This deep dive into pineapple anatomy is our contribution this year to the very fun Advent Botany essay collection, a celebration of plants that are at least somewhat tangentially connected to the winter holidays. In previous years we’ve contributed essays on figs, peppermint, and sugar.
December is the time to bring out the fancy Christmas china, polish the silver pitchers, and . . . bedeck your best bromeliads. In 2017, as in 1700, no proper hostess can be without a pineapple for her centerpiece. Here we unpack the botany of pineapple, which is as complicated and fabulous as its cultural history. A proper hostess, after all, should also be able to dazzle her guests with tales of tropical fruit morphology. Continue reading
In 2016, the International Year of Pulses, we’ll be writing a lot about pulses (dried beans and peas), and we’ll also tackle the huge and diverse legume family more broadly. This weekend Katherine kicks things off with February’s Botany Lab of the Month: beans and chickpeas for your Superbowl bean dip and hummus.
The species name of Cicer arietinum means “ram’s head.”
Beans are a bit like football: a boring and homogeneous mass of protein, unless you know where to look and what to look for. In this lab, we’ll make the smashing of beans into bean dip or hummus much more interesting by taking a close look at some whole beans before you reduce them to paste. The directions are very detailed, but this whole lab can be completed in the time it takes to explain the onside kick.
Of course, if you have only pre-mashed refried beans in your pantry, it’s too late. Then again, if you are using canned refried beans for your recipe, you are probably not living in the moment or sweating the details right now. That’s OK. Go watch the game and let us know when someone scores. Continue reading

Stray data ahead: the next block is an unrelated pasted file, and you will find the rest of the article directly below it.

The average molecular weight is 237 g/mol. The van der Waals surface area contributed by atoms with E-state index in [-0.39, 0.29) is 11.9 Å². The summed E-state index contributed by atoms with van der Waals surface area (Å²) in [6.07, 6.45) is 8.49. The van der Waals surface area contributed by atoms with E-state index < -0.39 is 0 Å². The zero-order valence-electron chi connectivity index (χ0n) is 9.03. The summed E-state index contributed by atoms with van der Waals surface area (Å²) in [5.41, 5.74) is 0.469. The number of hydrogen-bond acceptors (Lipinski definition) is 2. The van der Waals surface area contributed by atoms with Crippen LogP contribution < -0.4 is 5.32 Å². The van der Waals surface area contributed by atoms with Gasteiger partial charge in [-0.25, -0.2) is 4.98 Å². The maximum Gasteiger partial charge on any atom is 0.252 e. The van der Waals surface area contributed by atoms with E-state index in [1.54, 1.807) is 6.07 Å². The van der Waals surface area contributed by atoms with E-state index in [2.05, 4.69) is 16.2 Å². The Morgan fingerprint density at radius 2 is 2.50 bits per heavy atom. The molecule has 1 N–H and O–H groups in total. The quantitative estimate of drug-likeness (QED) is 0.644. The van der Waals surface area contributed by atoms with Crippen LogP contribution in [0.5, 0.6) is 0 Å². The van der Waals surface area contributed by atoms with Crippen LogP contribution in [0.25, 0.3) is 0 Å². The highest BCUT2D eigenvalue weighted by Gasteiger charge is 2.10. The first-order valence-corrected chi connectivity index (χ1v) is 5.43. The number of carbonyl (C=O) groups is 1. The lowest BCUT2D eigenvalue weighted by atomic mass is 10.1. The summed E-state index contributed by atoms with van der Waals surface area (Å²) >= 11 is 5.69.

This month we introduce a new feature to the Botanist in the Kitchen: Botany Lab of the Month, where you can explore plant structures while you cook. In our inaugural edition, Katherine explains why she would like to add her nominee, Solanum tuberosum, to the list of white guys vying for Best Supporting Actor.
In one of this year’s biggest and best movies, Matt Damon was saved by a potato, and suddenly botanists everywhere had their very own action hero. It’s not like we nearly broke Twitter, but when the trailer came out, with Damon proclaiming his fearsome botany powers, my feed exploded with photos of all kinds of people from all over the world tagged #Iamabotanist. The hashtag had emerged a year earlier as a call to arms for a scrappy band of plant scientists on a mission to reclaim the name Botanist and defend dwindling patches of territory still held within university curricula. Dr. Chris Martine of Bucknell University, a plant science education hero himself, inspired the movement, and it was growing pretty steadily on its own. Then came the trailer for The Martian, with Matt Damon as Mark Watney, botanizing the shit out of impossible circumstances and lending some impressive muscle to the cause. The botanical community erupted with joyous optimism, and the hashtag campaign was unstoppable. Could The Martian make plants seem cool to a broader public? Early anecdotes suggest it’s possible, and Dr. Martine is naming a newly described plant species (a close potato relative) for Astronaut Mark Watney.